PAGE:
Investors: How do you increase rental profits? What would you add to this list?

Leave a comment and let me know!

About Author

Sterling White

With just under a decade of experience in the real estate industry, Sterling currently manages over $10MM in capital, which is deployed across a $26MM real estate portfolio made up of multifamily apartments and single-family homes. Through the company he co-founded, Holdfolio, he owns just under 400 units. Sterling was featured on the BiggerPockets Podcast and has been contributing content to BiggerPockets since 2014, with over 200 posts on topics ranging from single-family investing and apartment investing to wholesaling and scaling a business.


  1. Jerry W.

    Thanks for the tips Sterling. It also helps to check out the competition every so often to see what they are charging. If others have been steadily raising rents and you have not you may be substantially under market prices.

  2. Shiloh Lundahl

    Great article Sterling. I would just like to say that my wife and I met with Sterling and his business partner Jacob when we went out to Indiana to look at investing in some cash flow properties there. We had a great experience with them. They outlined their investing program and it looked really solid. They also gave us some tips on areas that are more preferable to invest in and some that we may want to steer clear of. They spent over an hour with us. So I just want to to thank them and to let everyone know they are the real deal and that I wish them a ton of success.

  3. Al Williamson

    Nice round up Sterling! Your points are spot on. Let me add that owners should:
    1 – push back on annual insurance premium increases
    2 – insure for actual replacement cost if you don’t plan to rebuild in the event of a fire/loss.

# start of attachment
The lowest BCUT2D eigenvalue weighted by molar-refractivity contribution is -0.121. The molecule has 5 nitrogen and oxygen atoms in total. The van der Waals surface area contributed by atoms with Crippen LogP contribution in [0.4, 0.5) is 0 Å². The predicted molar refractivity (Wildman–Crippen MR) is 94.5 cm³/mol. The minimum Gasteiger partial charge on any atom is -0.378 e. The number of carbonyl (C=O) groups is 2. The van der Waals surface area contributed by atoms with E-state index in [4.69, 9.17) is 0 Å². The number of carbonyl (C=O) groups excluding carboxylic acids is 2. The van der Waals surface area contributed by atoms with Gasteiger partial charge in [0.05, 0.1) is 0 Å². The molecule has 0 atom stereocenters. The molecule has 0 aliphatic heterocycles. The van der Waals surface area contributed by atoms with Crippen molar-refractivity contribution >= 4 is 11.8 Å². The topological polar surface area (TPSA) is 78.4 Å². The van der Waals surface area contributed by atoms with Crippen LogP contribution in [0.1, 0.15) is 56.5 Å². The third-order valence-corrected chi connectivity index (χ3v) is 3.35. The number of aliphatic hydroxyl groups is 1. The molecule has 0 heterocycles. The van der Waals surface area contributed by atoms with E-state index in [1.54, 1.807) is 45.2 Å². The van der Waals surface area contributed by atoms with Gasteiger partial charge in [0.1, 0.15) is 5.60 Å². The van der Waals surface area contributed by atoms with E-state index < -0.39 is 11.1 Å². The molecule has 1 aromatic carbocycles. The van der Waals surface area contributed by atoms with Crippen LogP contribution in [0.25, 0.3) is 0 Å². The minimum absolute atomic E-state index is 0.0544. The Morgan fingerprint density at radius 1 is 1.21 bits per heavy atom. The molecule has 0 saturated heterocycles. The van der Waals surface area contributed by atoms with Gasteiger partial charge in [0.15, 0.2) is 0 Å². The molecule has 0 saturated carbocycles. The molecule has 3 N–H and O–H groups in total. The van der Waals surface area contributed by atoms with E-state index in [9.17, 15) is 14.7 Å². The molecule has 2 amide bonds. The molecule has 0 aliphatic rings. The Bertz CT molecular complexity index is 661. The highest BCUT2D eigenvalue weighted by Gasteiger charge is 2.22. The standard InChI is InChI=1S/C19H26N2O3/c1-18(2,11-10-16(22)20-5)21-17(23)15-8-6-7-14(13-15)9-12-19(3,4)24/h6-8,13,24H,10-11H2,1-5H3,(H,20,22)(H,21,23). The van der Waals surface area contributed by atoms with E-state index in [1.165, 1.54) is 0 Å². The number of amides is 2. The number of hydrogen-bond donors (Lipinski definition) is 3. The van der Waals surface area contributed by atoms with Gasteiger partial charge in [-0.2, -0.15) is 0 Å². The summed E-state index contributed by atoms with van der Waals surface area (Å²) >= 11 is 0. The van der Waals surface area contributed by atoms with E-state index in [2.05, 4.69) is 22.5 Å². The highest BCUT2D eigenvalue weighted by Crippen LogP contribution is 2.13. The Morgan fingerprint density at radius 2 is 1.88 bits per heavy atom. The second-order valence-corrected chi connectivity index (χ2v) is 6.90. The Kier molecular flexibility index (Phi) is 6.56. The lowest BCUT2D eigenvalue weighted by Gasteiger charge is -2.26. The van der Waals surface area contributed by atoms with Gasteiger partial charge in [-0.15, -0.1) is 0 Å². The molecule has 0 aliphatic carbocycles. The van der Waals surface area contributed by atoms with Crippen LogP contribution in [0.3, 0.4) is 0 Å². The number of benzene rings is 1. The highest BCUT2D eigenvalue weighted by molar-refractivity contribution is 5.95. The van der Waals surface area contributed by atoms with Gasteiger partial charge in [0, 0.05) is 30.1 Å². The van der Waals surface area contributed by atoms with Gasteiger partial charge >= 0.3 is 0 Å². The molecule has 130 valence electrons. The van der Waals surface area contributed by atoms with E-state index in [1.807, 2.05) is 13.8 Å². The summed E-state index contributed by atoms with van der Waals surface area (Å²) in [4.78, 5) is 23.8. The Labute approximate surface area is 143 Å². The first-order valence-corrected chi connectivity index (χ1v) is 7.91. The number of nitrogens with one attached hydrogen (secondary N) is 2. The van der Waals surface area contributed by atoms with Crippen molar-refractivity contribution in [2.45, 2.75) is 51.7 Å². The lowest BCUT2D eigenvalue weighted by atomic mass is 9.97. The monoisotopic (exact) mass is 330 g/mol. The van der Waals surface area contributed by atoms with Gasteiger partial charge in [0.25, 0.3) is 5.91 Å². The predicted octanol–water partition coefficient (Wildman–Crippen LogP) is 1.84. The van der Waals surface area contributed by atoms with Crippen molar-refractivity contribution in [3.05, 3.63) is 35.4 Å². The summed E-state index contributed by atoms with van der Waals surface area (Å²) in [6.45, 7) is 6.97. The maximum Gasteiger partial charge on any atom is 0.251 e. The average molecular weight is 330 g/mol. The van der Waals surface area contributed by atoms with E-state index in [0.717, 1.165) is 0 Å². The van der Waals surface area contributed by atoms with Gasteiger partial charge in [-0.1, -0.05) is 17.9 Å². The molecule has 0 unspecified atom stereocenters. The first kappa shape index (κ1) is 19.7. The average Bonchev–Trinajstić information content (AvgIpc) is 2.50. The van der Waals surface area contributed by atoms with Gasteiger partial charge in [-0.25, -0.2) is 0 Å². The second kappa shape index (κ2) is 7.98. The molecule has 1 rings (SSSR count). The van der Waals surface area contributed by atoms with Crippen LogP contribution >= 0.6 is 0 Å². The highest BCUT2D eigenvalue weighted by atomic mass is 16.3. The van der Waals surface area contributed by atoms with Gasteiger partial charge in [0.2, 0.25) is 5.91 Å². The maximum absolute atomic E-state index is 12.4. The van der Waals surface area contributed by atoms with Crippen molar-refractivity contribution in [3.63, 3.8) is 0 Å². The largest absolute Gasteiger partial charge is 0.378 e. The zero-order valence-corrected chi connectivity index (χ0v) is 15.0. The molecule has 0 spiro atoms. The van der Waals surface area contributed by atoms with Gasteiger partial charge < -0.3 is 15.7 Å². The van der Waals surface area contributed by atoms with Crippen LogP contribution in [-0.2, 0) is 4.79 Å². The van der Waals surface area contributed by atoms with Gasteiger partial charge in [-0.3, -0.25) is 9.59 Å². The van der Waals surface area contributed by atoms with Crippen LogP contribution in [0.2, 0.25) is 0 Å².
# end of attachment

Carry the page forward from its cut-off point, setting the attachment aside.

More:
4. Rodney Kuhl


    Do you find it risky to try to reduce the taxes one on property while owning several properties? For example, we own a property where the taxes are extremely low for not only what we paid for the house but what it’s worth. But on the other hand, we have a couple where I’d argue the taxes are too high. If I try to reduce the ones that are too high, will that throw a red flag at the assessor’s office to raise the ones that are too low?

    • Rodney Kuhl

      Cool. So you just called the assessor’s office and only mentioned the one property and had supporting evidence of why that property should have lower taxes, like purchase price and/or comps, etc? That’s about it?

      • Sterling White

        Mainly just the purchase price as proof. I am in the stages of getting a property appealed that I purchased in 2014 for 25k put 15k into it and the assessed value is 98,000.

        The city is not incentivized to low them anytime soon, but still fighting it.

  5. Hey Sterling White,You have shared a wonderful article with great tips.I really liked it.You can also add “Scrubbed Your Home:Before showing the home you should properly scrubbed it,as first impression is the last impression”.

  6. This is some really good information about renting a home for more money. I like that you talked about how you should think about repairing a home and making it look amazing so people would be more willing to pay higher prices for it. That way, you are getting the most money for your property.